2005 Environmental Sustainability Index Building Blocks - Components
COMPONENT LOGIC
Environmental Systems
A country is more likely to be environmentally sustainable to the extent that its vital environmental systems are maintained at healthy levels, and to the extent to which levels are improving rather than deteriorating
Reducing Environmental Stresses A country is more likely to be environmentally sustainable if the levels of anthropogenic stress are low enough to engender no demonstrable harm to its environmental systems
Reducing Human Vulnerability A country is more likely to be environmentally sustainable to the extent that people and social systems are not vulnerable to environmental disturbances that affect basic human wellbeing; becoming less vulnerable is a sign that a society is on a track to greater sustainability
Social and Institutional Capacity A country is more likely to be environmentally sustainable to the extent that it
has in place institutions and underlying social patterns of skills, attitudes, and
networks that foster effective responses to environmental challenges
Global Stewardship A country is more likely to be environmentally sustainable if it cooperates with other countries to manage common environmental problems, and if it reduces negative transboundary environmental impacts on other countries to levels that cause no serious harm
The Environmental Sustainability Index, on which China performs poorly

Another measure of environmental impact is the ecological footprint, which estimates the amount of biologically productive land used per capita. One source places the amount of such land at 2.0 hectares per person on planet earth (encylopedia). However numbers vary depending upon the source consulted. For instance, NationMaster.com gives the United States an ecological footprint of 12.22 hectares, with China's at 1.84 hectares as of 2000 (Nationmaster). The Worldwatch Institute, by contrast, estimates China's footprint at 1.6 hectares and the United States' at 9.7 hectares. (Flavin & Gardner, 16) Whichever numbers one accepts, if every human on earth behaved like the average Chinese today, it seems that the environment would be able to sustain itself. Yet the trends are extremely disturbing. According to Asia-Pacific 2005: The Ecological Footprint and Natural Wealth, "since 1961 China has grown faster than any other country in the region, nearly doubling its population and its per person footprint" (World Wildlife 11). With an enormous, and still growing, population, and an economy growing even faster, China's swelling environmental impact is simply not sustainable. Certainly, if China were to come close to the per capita environmental footprint of the most developed countries, the impact on the global environment would be catastrophic.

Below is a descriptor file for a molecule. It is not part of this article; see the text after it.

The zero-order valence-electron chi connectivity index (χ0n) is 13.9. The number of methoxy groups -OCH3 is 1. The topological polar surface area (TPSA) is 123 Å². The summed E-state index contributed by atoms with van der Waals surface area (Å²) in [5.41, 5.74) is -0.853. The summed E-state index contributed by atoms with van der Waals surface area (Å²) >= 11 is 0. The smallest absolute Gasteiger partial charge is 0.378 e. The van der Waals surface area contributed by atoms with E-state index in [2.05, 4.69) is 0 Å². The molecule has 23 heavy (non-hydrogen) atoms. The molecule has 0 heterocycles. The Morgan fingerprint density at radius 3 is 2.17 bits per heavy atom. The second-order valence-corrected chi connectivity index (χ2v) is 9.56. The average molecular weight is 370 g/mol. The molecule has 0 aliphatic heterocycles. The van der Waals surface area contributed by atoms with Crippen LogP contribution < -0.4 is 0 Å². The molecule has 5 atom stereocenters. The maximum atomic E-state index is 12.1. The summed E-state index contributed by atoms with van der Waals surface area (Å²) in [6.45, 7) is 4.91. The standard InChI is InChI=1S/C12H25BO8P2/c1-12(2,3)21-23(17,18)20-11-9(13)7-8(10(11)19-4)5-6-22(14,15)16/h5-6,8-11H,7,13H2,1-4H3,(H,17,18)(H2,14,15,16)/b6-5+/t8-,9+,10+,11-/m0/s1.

distorted map
A map of the world according to ecological footprint. The United States appears swollen due to its large consumption per person, China due largely to its enormous population.